‘Paths of Glory’ and the Futile Horrors of Military Bureaucracy

‘Paths of Glory’ is one of the few true anti-war films due to its depiction of absurd and irrational bureaucracy

Cameron C.
7 min readMay 24, 2021
Screen Captured Still From Film

Paths of Glory is oftentimes overlooked in Stanley Kubrick’s filmography. Even a magnificent film can be overshadowed in a career of monumental movies such as 2001: A Space Odyssey, A Clockwork Orange and The Shining. Paths of Glory stands the test of time not only because of its masterful execution in front and behind the camera, but because it utilizes the main ingredient of an anti-war film to its fullest potential. That ingredient is showcasing the futile horrors of military bureaucracy and the barbaric irrationality of war.

The film centers around a completely irresponsible and suicidal mission to take Ant Hill ordered by General Mireau (George Macready). Once many of the men refuse to advance and end up retreating from no-man’s land — an area between friendly and enemy trenches constantly bombarded by artillery strikes, Mireau orders artillery strikes on friendly units because many did not leave the trenches to advance and many retreated once they recognized the mission was impossible. Mireau then randomly selects three men to stand trial for cowardice and are expected to be killed by a firing squad. Their commanding officer, Col. Dax (Kirk Douglas), defends the three soldiers in a court martial.

I wrote an article many months ago exploring a quote by French director and film critic François Truffaut, who claimed “there’s no such thing as an anti-war film.” He contributed the on-screen thrill of combat, camaraderie, appealing displays of violence and historical revisionism as ways anti-war films can be recruitment tools for the military and paint the military in a positive light. I initially agreed with Truffaut’s observation and thought even the most anti-war films had a jingoistic element to many of them.

Early in Paths of Glory, there’s a Steadicam sequence of Col. Dax crawling with his unit through no-man’s land which was an obvious inspiration of 1917. I was nervous Paths of Glory was going to commit the same mistake of showing the thrill of combat and appealing displays of violence that we’ve seen in countless other anti-war films. However, outside of that singular sequence, there’s no combat in the film. Paths of Glory is one of the very few films I think is truly an anti-war film due to its focus on the absurd bureaucracy of war and how that bureaucracy makes every soldiers’ goal — survival — more difficult to achieve.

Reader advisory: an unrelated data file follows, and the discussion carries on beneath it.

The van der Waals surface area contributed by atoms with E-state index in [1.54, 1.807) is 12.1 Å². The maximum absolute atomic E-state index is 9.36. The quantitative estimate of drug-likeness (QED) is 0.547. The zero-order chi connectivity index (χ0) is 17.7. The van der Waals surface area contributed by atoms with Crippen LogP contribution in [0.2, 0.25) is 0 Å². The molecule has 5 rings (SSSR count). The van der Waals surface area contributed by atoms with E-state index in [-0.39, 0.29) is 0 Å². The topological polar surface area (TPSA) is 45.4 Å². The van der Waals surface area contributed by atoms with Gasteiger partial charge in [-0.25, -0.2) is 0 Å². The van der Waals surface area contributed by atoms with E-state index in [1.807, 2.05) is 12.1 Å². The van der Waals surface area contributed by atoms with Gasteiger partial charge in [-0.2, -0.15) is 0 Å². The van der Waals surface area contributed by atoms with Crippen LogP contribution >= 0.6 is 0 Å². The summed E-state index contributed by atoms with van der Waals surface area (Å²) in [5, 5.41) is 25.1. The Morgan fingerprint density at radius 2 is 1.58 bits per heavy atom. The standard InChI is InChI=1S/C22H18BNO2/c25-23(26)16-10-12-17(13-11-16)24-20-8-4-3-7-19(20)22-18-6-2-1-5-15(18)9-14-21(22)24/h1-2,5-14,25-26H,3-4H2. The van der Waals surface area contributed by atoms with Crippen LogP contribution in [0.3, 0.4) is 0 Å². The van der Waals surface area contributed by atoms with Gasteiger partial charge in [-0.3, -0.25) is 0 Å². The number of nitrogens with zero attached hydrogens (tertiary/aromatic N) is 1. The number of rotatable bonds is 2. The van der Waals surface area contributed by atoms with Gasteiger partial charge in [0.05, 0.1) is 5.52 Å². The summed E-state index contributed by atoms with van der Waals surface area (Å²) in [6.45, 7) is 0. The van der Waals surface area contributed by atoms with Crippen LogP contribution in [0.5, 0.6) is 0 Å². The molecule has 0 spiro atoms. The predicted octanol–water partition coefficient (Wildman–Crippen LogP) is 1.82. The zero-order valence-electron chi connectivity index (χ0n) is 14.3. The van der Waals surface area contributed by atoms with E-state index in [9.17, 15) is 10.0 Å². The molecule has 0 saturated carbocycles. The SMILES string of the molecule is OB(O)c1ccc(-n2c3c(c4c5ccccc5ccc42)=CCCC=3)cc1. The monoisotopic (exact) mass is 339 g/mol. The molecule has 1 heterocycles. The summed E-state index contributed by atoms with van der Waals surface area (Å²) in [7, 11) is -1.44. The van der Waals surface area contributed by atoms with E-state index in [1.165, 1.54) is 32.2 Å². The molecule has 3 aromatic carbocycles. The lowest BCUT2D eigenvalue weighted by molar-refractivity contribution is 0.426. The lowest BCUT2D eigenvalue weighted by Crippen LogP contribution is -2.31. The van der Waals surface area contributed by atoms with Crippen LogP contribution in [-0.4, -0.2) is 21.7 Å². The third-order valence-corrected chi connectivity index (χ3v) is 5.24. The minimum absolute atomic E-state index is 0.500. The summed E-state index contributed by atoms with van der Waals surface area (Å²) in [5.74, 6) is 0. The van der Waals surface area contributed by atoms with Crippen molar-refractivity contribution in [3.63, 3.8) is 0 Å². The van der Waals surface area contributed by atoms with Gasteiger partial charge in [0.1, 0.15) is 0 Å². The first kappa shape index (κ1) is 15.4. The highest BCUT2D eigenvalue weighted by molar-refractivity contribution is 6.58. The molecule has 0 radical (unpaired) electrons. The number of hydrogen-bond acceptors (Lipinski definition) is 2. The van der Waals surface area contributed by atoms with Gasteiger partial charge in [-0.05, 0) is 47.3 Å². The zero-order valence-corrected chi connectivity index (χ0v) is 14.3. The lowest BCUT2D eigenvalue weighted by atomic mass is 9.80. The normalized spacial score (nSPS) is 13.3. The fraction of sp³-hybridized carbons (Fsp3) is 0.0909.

There’s two other stories I’d compare to Paths of Glory in their explicit messaging of the absurdity of military bureaucracy. The film Judgement at Nuremberg (1961) and the book Catch-22. Judgement at Nuremberg has a scene where Hans Rolfe (Maximilian Schell) defends a physician, Ernst Yanning (Burt Lancaster), a member of the Nazi party who remained silent throughout the film and didn’t reject the Nazi Party taking power in Germany. Rolfe argues that America sold Hitler armaments and Winston Churchill praised Hitler. “Ernst Yanning’s guilt is the world’s guilt,” Rolfe concludes. I’ve used this example many times before in showcasing the absurdity of a single person being on trial for actions reciprocated by countless others.

In Catch-22 the entire premise of the book is based on the absurd bureaucracy of military life. The book follows John Yossarian, a bombardier who is upset when the military keeps raising the number of missions he must fly before he can return home. However, under the new rule called Catch-22, a man is considered insane if he willingly flies my combat missions, but if he makes a request to be relieved, he is proven sane, and therefore unable to be released.

Dr. Strangelove or: How I Learned to Stop and Love the Bomb is another one of Kubrick’s three anti-war films. That secret ingredient is at the forefront of the film. The entire theme and premise of the movie is that the entirety of war is orchestrated and conducted by men in suits inside of a room. The film is shot only in interiors and satirizes the idea of war having ‘rules’ or an expectation to be conducted in a civilized manner when the act of war itself is not civilized. “There’s no fighting in the War Room!” is the famous quote from the film that encapsulates the absurd bureaucracy of war that will only lead to one inevitable outcome — mass death. The bureaucracy of war was built to be idiot-proof but it’s oftentimes operated only by idiots. It’s a movie about the rational vs the irrational, but taking place in a scenario that is built off an irrational foundation.